Vomiting in Pregnancy and Hyperemesis Gravidarum

Christina Leung, BPhahrm, PGDip (Pharmacy Practice)
19 Sep 2017
Vomiting in Pregnancy and Hyperemesis Gravidarum
This review article outlines the prevalence of nausea and vomiting of pregnancy (NVP) and hyperemesis gravidarum (HG), definition of NVP and HG, aetiology, risk factors, complications of HG, recommended investigations, primary care management, hospital and ambulatory daycare, therapeutic management of HG supported by good clinical evidence, discharge planning, and importance of the multidisciplinary team to provide high quality care in patients with NVP and HG.

NVP affects up to 80% of pregnant women,1 and is one of the most common indications for hospital admission during pregnancy, with typical stays of between 3–4 days.2-4 NVP is defined as the symptom of nausea and/or vomiting during the first trimester of pregnancy where there are no other causes.5 It represents a continuous spectrum of severity – from the nausea and vomiting that occurs in most pregnancies to severe disorder of HG – and affects about 0.3–1% of pregnancies.6

HG is defined as persistent vomiting and severe nausea during pregnancy, which is sufficient to produce weight loss (greater than 5% of the body mass), fluid and electrolyte disturbances, dehydration, acidosis from malnutrition, and ketonuria. It is a diagnosis of exclusion with the differential diagnosis including urinary tract infection, gastroenteritis, hepatitis, pancreatitis, thyrotoxicosis, diabetes, and hypercalcaemia.5,7-8

The aetiological theories for NVP and HG range from the fetoprotective and genetic to the biochemical, immunological, and biosocial. They are primarily thought to be associated with rising levels of beta-human chorionic gonadotropin (hCG) hormone, and conditions with higher hCG levels, such as trophoblastic disease and multiple pregnancies, have been associated with increased severity of NVP.5

The risk factors for HG among pregnant women are:7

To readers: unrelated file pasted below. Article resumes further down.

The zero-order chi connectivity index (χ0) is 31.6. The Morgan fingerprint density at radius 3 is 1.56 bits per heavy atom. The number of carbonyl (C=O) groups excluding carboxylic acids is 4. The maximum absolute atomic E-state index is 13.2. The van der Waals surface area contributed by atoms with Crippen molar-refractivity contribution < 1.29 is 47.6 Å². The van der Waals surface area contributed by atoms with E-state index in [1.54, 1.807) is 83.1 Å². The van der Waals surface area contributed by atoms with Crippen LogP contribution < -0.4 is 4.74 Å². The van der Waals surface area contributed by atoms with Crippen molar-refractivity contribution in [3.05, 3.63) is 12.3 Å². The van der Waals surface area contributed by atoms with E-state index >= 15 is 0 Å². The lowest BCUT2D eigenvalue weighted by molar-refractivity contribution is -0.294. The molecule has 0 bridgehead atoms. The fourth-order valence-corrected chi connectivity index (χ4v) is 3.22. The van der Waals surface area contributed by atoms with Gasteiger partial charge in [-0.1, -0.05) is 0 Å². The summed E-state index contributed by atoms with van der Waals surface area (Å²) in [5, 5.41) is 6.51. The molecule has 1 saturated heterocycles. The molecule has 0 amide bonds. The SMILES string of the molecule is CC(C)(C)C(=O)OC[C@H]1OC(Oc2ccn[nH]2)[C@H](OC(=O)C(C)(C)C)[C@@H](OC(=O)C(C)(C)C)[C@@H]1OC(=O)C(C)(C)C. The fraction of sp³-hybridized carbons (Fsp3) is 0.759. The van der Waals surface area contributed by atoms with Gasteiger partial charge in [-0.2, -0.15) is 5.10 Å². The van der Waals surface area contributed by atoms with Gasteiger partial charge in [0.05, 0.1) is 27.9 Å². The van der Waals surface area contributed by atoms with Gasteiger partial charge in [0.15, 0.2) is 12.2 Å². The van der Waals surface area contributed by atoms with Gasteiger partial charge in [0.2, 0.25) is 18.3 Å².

•    Younger maternal age
•    First pregnancy
•    Multiple pregnancy
•    Gestational trophoblastic disease

Nausea and vomiting is not usually harmful to the foetus. Women with nausea and vomiting in early pregnancy have a lower rate of miscarriage than women without these symptoms.12 On the other hand, NVP may have physical, psychological, and social impact on the mother. The greater the severity of symptoms, the greater the effect on the mother. NVP has been reported to reduce quality of life, impairing a woman’s ability to function on a day-to-day basis, and negatively affecting relationships with her partner and family.13-14 Women with HG are 3–6 times more likely to have low quality of life than women with NVP.15 Therefore, effective pharmacological and nonpharmacological treatments are essential to alleviate the s ymptoms caused by NVP, improve patient’s quality of life, and prevent the condition to progress to HG, which may have complications for both mother and foetus.

The complications of HG in terms of maternal and foetal risks are as follows:8
(i)    Maternal risks
       •    Liver and renal failure
       •    Hyponatraemia and rapid reversal of hyponatraemia leading to central pontine myelinolysis
       •    Thiamine deficiency may lead to Wernicke’s encephalopathy
(ii)   Foetal risks
       •    Intrauterine growth restriction
       •    Foetal death may ensue in cases with Wernicke’s encephalopathy

NVP and HG are associated with hyponatraemia, hypokalaemia, low serum urea, increased haematocrit, and ketonuria with a metabolic hypochloraemic alkalosis. If severe, metabolic acidaemia may develop. In two-thirds of patients with HG, there may be abnormal thyroid function tests (TFTs, based on a structural similarity between thyroid-stimulating hormone [TSH] and hCG) with biochemical thyrotoxicosis and raised free thyroxine levels with or without suppressed TSH level. These patients rarely have thyroid antibodies.5 The hyperthyroxinaemia is transient and resolves as the HG improves,15-16 and in most cases, treatment with antithyroid drugs is inappropriate.

Liver function tests (LFTs) are abnormal in up to 40% of women with HG,17 with the most likely abnormality being a rise in transaminases. Bilirubin levels can be slightly raised but without jaundice, and amylase levels can be mildly raised as well. These abnormalities improve as the HG resolves.5

An ultrasound scan should be scheduled to confirm viability and gestational age, and to rule out multiple pregnancy or trophoblastic disease.5,7In suspected cases of HG, the following investigations should be performed:5,7
•    Urine dipstick: To detect ketones in the urine; and to confirm ketosis (dehydration).
•    Midstream urine (MSU): To exclude urinary tract infection.
•    Urea and electrolytes: Check hypokalaemia, hyponatraemia, dehydration, renal disease, and metabolic hypochloraemic alkalosis. The results can help to guide intravenous hydration.